Should we expect more global financial crises? This column argues that we should. Global financial crises are far from being a thing of the past because they are often caused by buildups of excessive domestic and foreign debt. To successfully address them and to limit negative spillovers, we need coordinated actions that prevent a contraction in global liquidity. Unless we establish this more robust, coordinated global financial safety net centred on central banks (which is where the money is), we may end up being incapable of addressing inevitable future crises.
The recent proposal by President Obama to raise the federal minimum wage has brought this issue back into the limelight. This column presents new research suggesting minimum-wage policies may not cause an immediate shock to employment, as is often feared, but do cause a reduction in the rate of net job growth. The long-run prospects for individuals are damaged, as they are delayed the opportunity to develop skills and work experience – that crucial first rung on the career ladder.
Ronald Coase, an economics Nobel Prize winner, passed away on 2 September 2013. He is best known for stating that transaction costs explain many puzzles in the organisation of society, and that pricing for durable goods presents a particular worry since even a monopolist selling a durable good needs to compete with its future self. This column reviews how these ideas, though often misinterpreted, deeply influenced the thinking of economists.
Sweden’s average inflation has consistently undershot its inflation target. This column argues that this has led to higher average unemployment and a higher household-debt ratio. The author, a former Deputy Governor of the Riksbank, argues that Sweden’s central bank is not fulfilling its mandate.
Credit rating agencies didn’t anticipate the Eurozone Crisis and their ratings have been procyclical ever since. This column discusses research on the agencies' recent performance. Since 2009, credit ratings have persistently lagged behind market spreads, suggesting that ratings have been more lenient with respect to Eurozone countries than generally believed. Bond spreads may be too volatile for regulatory purposes.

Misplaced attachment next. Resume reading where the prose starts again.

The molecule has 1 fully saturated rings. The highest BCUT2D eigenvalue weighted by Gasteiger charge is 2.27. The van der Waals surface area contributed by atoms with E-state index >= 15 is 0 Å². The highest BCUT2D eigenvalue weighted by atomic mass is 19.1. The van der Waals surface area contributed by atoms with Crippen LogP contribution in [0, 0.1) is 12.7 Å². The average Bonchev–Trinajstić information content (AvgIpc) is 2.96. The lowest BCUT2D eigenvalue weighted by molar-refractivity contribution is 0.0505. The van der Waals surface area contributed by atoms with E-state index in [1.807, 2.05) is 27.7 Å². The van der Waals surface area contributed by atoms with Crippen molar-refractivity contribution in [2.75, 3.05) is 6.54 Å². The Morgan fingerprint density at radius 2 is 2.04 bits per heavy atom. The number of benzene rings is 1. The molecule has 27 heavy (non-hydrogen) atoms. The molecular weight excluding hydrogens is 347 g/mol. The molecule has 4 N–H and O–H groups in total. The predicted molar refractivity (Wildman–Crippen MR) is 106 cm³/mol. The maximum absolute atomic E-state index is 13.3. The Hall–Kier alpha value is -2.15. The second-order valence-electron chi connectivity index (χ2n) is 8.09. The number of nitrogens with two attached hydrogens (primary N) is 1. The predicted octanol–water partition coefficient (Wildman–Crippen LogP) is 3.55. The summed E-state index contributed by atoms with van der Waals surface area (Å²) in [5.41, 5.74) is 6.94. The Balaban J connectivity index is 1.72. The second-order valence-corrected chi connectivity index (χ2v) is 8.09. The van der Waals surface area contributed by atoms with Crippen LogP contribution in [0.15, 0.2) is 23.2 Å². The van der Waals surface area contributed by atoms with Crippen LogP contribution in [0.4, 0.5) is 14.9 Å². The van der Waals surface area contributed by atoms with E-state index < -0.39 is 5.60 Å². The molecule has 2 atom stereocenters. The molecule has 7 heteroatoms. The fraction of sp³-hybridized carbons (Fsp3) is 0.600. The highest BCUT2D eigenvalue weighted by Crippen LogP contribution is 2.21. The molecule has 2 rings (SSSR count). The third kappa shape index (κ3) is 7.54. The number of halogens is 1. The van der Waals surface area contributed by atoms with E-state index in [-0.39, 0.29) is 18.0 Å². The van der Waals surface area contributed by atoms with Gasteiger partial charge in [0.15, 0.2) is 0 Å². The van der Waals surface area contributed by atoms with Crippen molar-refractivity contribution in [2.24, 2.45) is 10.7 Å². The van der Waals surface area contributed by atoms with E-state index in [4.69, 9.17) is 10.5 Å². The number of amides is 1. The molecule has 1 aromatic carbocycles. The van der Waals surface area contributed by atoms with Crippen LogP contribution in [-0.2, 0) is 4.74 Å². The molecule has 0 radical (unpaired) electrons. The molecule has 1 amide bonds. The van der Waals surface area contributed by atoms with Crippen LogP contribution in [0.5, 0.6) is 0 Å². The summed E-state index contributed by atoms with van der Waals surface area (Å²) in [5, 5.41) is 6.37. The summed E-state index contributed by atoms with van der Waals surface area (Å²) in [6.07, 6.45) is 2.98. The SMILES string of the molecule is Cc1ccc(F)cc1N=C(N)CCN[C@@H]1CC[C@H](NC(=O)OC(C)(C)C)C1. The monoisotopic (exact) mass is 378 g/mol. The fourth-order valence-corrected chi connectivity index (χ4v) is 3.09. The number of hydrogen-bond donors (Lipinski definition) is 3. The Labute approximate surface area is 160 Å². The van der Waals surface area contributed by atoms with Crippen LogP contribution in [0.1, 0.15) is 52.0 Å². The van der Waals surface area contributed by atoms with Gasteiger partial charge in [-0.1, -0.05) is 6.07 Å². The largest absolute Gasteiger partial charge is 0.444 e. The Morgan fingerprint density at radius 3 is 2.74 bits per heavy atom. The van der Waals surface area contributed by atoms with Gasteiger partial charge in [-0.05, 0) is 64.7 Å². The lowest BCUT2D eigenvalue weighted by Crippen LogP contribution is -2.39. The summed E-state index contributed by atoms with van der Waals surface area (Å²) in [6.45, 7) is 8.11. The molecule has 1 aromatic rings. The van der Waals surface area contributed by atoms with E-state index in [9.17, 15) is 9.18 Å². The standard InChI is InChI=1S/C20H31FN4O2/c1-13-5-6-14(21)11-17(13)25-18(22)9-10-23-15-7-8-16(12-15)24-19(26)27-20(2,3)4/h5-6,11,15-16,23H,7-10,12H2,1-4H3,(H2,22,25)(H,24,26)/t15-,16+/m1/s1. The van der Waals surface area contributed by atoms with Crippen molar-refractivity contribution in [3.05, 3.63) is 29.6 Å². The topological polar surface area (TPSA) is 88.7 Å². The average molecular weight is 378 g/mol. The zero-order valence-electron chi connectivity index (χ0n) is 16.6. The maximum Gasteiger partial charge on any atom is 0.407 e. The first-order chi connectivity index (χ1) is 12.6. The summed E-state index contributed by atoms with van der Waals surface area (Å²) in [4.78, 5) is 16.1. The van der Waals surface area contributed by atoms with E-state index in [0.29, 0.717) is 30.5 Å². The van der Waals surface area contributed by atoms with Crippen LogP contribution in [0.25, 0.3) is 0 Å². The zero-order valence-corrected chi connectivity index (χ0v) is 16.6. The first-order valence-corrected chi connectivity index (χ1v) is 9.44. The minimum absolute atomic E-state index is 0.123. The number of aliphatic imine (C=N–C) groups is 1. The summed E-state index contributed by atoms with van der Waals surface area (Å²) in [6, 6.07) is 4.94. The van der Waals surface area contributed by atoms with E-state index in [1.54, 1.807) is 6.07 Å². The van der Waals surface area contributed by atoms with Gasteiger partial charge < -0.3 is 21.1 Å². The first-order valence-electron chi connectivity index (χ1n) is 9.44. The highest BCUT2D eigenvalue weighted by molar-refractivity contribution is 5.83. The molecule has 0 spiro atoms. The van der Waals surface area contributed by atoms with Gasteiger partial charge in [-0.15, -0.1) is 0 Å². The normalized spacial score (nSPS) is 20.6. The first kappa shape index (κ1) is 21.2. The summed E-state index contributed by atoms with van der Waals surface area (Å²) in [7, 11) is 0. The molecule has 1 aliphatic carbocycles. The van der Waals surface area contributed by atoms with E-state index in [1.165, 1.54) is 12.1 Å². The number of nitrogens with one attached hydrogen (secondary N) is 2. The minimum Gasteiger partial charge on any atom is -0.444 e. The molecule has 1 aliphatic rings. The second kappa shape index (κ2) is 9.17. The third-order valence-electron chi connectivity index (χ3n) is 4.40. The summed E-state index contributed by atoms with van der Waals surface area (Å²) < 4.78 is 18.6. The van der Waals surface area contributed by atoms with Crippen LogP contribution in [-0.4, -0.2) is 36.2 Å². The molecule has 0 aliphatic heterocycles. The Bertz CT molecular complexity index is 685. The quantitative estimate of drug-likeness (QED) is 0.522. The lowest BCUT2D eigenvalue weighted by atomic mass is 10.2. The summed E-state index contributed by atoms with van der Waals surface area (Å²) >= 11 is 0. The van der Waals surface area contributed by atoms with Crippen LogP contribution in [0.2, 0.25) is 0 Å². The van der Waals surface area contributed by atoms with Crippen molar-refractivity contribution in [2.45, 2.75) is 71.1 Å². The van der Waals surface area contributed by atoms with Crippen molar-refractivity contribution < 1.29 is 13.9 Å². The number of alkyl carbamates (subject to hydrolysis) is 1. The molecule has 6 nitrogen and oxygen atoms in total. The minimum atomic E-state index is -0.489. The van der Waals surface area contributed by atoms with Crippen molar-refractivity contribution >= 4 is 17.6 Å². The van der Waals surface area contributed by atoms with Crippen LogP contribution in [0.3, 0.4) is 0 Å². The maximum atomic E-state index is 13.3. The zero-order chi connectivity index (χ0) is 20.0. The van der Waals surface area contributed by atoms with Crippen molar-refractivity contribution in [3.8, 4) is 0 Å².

Deregulating firm entry is usually good for firms. But what about their workers? This column presents new research on the deregulation of firm entry and how it affects different types of workers. Using a natural experiment from Portugal, the evidence suggests that deregulating firm entry appears to boost competition and employment (and possibly aggregate income) but its gains seem largely to be reaped by better-off, better-educated workers.
Elderly people assisted by immigrant carers, rather than by their sons and daughters, has become a common feature of many European countries. This column presents evidence from Italy suggesting that the immigrant presence in the home-care sector has allowed women, especially those with elderly parents, to retire from their jobs later. Increasing the retirement age has to happen over the coming decades to ensure the sustainability of developed countries’ pension systems.
The realisation that multinational enterprises like Starbucks, Google and Amazon pay few taxes has sparked heated public debate, especially in the UK. This column questions whether widespread low tax payments are a sign of tax avoidance. Perhaps an alternative explanation is that multinational enterprises are able to shift profits abroad even if they fully comply with the law due to features inherent in the fundamentals of generic tax codes and the nature of large international firms.
Has technological progress slowed down? Have we really picked all the low-hanging fruit? This column argues that technological progress is in fact not a thing of the past. Far from it. There are myriad reasons why the future should bring more technological progress than ever before – perhaps the most important being that technological innovation itself creates questions and problems that need to be fixed through further technological progress. If we rethink how innovation happens, we have every reason to suspect that we ain’t seen nothing yet.
Fiscal stimulus can either be a boon for an economy or its bane. This column discusses new empirical research on how the effects of fiscal stimuli interact with public debt-to-GDP ratios. Using data on real GDP, private investment and the trade balance, evidence suggests that the cumulative effect on real GDP is positive at moderate debt-to-GDP ratios but turns negative as the ratio increases. The evidence also suggests that the cumulative trade-balance effect is negative at first but switches sign at higher degrees of indebtedness.